Wednesday, March 1, 2017

A Prophet's Life

An appalling and horrible thing has come to pass in the land. There is prophesy in the service of falsehood.Wicked men have become rich and powerful and have grown fat and sleek.
Their evil deeds have no limit... they do not seek justice. They do not defend the just cause of the poor.

Hmm,  lies, fat cats and a blind eye to the poor.  "Is this modern day commentary?" some mused. In fact it dates back to 625 CE and our friend the prophet Jeremiah (5:27-31) as he tried to get the people of Judah to pay attention. Some things never go out of style.

Our discussion focused on this prophet who was first selected by God when he was a child.  God promised that he would put his words in Jeremiah's mouth and sent him out to convince the people of Judah to mend their ways. (Jeremiah 1:1-19) He offered to spare them if he could find a man who sought truth, an unsuccessful effort.  The people who survived were exiled from Jerusalem to Babylon. Jeremiah then wrote a letter to their new abode offering some hope and encouraging them to live their lives, build houses, marry and have children in peace and prosperity. If all goes well in seventy years God will bring you back. And by the way, don't believe those lying diviners. (Jeremiah 29:1-14)

We turned our attention to the poetry and allegory found in Jeremiah's language. His language is simple, clear and direct with easily understood symbolism. (As a cistern welleth with her waters, so she welleth with her wickedness) He makes use of opposites, the rhetorical question and parallel structure. It resembles what we would call spoken word poetry today and stays with you like an ear worm.(Jeremiah Ch 5,6)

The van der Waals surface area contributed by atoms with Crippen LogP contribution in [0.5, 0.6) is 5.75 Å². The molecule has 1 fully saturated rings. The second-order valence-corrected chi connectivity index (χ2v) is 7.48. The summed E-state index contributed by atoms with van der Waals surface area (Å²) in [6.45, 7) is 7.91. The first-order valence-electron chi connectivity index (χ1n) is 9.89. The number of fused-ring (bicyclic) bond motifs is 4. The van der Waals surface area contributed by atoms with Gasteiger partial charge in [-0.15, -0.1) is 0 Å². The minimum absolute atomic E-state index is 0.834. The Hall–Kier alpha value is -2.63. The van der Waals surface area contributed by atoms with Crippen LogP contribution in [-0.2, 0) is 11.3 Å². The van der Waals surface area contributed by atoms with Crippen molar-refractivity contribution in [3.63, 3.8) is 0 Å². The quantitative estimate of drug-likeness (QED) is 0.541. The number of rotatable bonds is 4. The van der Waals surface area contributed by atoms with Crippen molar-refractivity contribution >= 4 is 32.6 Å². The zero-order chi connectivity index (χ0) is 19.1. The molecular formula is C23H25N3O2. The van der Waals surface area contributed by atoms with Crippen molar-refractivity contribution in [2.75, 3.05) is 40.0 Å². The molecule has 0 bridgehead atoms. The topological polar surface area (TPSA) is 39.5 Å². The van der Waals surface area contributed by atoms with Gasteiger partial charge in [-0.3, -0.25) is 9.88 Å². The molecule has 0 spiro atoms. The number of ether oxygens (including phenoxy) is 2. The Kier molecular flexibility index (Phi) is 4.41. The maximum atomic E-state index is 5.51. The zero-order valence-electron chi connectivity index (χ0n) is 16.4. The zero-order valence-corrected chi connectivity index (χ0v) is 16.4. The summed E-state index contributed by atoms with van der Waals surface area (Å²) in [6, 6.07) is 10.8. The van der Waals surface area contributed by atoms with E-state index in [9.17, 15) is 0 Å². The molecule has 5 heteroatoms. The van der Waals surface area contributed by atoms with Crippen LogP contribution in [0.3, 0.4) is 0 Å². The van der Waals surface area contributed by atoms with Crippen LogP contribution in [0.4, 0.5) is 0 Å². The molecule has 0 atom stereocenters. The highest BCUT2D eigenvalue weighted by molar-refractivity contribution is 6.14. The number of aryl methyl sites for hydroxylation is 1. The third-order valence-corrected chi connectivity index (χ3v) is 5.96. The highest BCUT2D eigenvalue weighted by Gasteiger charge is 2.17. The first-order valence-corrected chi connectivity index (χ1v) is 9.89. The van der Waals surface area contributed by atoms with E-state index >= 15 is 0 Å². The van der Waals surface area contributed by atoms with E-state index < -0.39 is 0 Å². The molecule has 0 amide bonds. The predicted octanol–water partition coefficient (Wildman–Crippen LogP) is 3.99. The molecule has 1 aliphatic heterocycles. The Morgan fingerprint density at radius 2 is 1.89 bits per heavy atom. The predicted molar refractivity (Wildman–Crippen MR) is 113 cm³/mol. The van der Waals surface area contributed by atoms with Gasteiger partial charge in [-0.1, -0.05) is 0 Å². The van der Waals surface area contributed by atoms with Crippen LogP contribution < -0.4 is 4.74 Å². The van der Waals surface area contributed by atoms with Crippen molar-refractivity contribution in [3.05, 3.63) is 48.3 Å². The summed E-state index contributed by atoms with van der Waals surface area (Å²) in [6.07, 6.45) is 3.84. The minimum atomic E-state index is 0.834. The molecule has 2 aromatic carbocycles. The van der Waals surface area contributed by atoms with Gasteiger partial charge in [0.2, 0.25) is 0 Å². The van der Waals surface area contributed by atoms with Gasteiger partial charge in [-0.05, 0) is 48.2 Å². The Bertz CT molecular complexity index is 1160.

Allegory is found in several sections, but let's take a look at one of them, the potter (Jeremiah 18:1-12) who marring a pot merely remakes it to another one. God notes that he is the potter, we are the clay and we best hope we aren't flawed or some remaking will occur. Jeremiah also makes use of a bit of performance art. At the behest of God, he wears a yoke around his neck as he urges rulers to submit to the yoke of the Babylon ruler. (Jeremiah Ch 27, Ch 28) It made me recall the female college student who carried a mattress around campus to protest a sexual assault.